For our tenth anniversary issue, Another Magazine invited cover star Winona Ryder to talk on ten subjects, about her influences and inspirations. They reveal a natural outrage at injustice, a sensitivity to issues of rebellion, and a worldview, which like Patti Smith’s, has been shaped by the characters who have passed through.
“I discovered Scoundrel Time by Lillian Hellman when I was about 16. It’s one of the most harrowing accounts of the blacklist days I’ve read. I used to be good friends with Roddy McDowell and he would have these dinner parties where I’d meet people that had been blacklisted during the McCarthy era. Leo Penn (Sean Penn’s father) was one of the first people I talked to. People forgot that actors were imprisoned, and families suffered. There were so many suicides, and it wasn’t lifted until 1972.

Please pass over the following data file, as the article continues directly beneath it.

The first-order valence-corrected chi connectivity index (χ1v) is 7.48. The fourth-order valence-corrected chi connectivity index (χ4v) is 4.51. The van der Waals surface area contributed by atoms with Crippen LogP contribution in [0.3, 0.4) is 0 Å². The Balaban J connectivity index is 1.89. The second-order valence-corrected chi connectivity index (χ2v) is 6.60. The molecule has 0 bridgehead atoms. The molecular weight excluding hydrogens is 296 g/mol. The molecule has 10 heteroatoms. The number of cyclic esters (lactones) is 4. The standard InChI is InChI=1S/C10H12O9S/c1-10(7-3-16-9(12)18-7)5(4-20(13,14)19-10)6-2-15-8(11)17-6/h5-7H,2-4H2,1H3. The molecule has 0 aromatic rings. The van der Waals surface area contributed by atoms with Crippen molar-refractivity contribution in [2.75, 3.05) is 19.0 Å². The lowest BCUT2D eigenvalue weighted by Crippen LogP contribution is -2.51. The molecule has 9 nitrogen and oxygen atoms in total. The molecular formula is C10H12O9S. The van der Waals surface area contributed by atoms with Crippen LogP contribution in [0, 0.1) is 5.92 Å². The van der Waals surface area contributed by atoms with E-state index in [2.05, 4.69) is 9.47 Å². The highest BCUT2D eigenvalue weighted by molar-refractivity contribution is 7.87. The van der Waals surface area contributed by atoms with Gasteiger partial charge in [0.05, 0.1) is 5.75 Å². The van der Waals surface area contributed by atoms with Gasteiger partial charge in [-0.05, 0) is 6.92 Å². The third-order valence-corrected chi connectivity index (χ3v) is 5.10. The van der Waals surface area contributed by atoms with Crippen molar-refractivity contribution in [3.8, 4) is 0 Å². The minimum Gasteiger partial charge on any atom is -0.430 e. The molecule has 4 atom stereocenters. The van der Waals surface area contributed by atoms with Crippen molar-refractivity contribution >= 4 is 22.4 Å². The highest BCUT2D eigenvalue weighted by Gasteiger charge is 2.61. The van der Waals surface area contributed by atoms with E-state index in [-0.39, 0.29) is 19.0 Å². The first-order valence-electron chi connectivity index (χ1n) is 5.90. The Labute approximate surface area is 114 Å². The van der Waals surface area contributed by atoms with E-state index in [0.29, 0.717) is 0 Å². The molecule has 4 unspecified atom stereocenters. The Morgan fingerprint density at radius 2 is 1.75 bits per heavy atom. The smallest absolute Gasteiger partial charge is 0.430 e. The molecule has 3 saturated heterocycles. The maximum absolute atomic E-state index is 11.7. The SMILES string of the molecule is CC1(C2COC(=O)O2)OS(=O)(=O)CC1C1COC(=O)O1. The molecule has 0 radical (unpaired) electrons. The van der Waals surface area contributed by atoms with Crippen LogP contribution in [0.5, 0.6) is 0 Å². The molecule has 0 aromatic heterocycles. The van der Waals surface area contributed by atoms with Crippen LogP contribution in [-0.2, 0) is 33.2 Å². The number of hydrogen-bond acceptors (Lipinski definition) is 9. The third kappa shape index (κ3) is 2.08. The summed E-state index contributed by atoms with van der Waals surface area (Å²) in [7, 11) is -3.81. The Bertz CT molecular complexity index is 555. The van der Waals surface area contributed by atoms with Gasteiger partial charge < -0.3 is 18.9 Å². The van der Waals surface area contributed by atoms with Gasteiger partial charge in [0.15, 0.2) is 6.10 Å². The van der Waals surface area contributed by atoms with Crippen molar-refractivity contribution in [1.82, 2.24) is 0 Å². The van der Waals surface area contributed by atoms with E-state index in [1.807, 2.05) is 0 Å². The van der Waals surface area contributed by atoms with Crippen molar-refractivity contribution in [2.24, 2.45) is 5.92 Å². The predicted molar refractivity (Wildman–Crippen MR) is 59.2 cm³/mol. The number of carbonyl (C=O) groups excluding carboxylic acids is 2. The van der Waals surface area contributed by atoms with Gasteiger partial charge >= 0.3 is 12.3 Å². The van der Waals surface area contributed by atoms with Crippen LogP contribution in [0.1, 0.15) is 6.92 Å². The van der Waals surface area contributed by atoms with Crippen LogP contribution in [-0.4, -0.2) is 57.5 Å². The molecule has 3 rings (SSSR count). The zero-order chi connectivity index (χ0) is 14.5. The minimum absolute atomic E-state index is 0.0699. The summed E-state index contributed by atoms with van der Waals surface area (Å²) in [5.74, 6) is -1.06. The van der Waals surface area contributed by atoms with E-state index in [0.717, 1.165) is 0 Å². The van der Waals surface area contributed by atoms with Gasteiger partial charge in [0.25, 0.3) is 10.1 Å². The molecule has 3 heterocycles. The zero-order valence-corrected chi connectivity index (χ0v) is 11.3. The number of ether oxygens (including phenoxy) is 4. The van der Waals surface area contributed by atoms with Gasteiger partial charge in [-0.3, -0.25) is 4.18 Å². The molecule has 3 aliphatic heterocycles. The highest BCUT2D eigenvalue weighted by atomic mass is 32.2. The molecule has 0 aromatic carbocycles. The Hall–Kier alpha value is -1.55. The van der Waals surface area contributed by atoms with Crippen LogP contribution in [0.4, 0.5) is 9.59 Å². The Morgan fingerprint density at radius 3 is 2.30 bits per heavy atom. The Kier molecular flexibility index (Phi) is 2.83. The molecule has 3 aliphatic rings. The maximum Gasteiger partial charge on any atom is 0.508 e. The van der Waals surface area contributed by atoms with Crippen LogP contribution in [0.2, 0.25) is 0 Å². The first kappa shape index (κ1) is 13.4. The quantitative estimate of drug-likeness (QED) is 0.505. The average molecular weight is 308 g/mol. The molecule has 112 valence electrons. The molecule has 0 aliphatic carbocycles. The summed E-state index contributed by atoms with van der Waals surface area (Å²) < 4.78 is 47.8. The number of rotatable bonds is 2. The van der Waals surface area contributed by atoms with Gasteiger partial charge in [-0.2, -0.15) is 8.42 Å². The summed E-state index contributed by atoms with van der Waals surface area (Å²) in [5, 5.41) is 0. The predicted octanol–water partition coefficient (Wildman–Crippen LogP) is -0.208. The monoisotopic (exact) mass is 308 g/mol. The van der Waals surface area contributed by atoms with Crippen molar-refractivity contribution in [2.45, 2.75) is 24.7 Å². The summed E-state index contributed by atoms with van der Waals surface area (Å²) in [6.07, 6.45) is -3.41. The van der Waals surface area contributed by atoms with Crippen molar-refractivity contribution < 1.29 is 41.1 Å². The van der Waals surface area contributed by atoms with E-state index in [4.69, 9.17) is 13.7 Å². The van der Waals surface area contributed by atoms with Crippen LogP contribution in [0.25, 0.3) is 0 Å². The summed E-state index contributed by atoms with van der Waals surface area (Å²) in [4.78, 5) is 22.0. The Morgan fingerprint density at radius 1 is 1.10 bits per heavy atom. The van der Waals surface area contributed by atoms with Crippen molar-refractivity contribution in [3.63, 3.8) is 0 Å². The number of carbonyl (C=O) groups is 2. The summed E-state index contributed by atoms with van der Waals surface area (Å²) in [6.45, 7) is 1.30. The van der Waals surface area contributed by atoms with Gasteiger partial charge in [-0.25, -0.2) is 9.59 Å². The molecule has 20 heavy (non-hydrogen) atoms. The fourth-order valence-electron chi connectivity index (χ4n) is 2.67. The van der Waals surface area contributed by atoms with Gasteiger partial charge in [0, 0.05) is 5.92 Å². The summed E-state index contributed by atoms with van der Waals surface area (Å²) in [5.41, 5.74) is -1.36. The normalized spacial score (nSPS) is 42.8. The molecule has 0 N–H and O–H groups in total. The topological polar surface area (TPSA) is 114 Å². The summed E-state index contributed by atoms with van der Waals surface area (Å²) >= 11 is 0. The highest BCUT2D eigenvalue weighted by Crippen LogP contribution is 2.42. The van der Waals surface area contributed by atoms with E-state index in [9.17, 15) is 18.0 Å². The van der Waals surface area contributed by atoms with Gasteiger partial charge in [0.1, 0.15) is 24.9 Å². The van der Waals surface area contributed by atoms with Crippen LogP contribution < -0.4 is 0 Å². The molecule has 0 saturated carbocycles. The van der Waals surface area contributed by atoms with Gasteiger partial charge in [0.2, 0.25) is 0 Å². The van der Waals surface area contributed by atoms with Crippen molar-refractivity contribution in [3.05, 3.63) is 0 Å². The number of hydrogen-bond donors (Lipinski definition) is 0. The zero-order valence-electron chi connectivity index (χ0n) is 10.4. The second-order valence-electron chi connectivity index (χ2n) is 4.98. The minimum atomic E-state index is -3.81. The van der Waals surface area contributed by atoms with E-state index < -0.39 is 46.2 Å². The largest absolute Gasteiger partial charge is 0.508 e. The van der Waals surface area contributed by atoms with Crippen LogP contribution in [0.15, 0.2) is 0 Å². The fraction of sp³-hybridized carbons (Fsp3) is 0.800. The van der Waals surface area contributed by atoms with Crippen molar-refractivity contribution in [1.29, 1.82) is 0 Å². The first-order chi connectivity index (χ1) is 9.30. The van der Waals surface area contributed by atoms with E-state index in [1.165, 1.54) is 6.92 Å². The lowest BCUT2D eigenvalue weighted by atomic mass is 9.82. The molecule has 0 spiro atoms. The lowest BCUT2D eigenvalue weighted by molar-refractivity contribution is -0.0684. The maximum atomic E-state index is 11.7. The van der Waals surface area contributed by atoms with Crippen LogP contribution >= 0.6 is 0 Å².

The Crucible is one of the best pieces of writing I’ve read. Before I did the film I was in the play with Arthur Miller playing Judge Danforth, which was terrifying. He was a giant man. There was a scene where I had to confront him and spit at him. I think he was a great actor as well as a genius writer.
I’d put the script for Heathers in the category of literature. It said so much about society. There is always this assumption that when you’re young things don’t mean as much or aren’t as painful. But first love is the most devastating of all. Society will always look down on teenagers – parents and teachers don’t seem to give proper attention to kids when they are at their most painful age. Most of the great writers were outcasts, especially the beats. That’s why Lawrence Ferlinghetti is such a hero, because he was the first person to get them published.”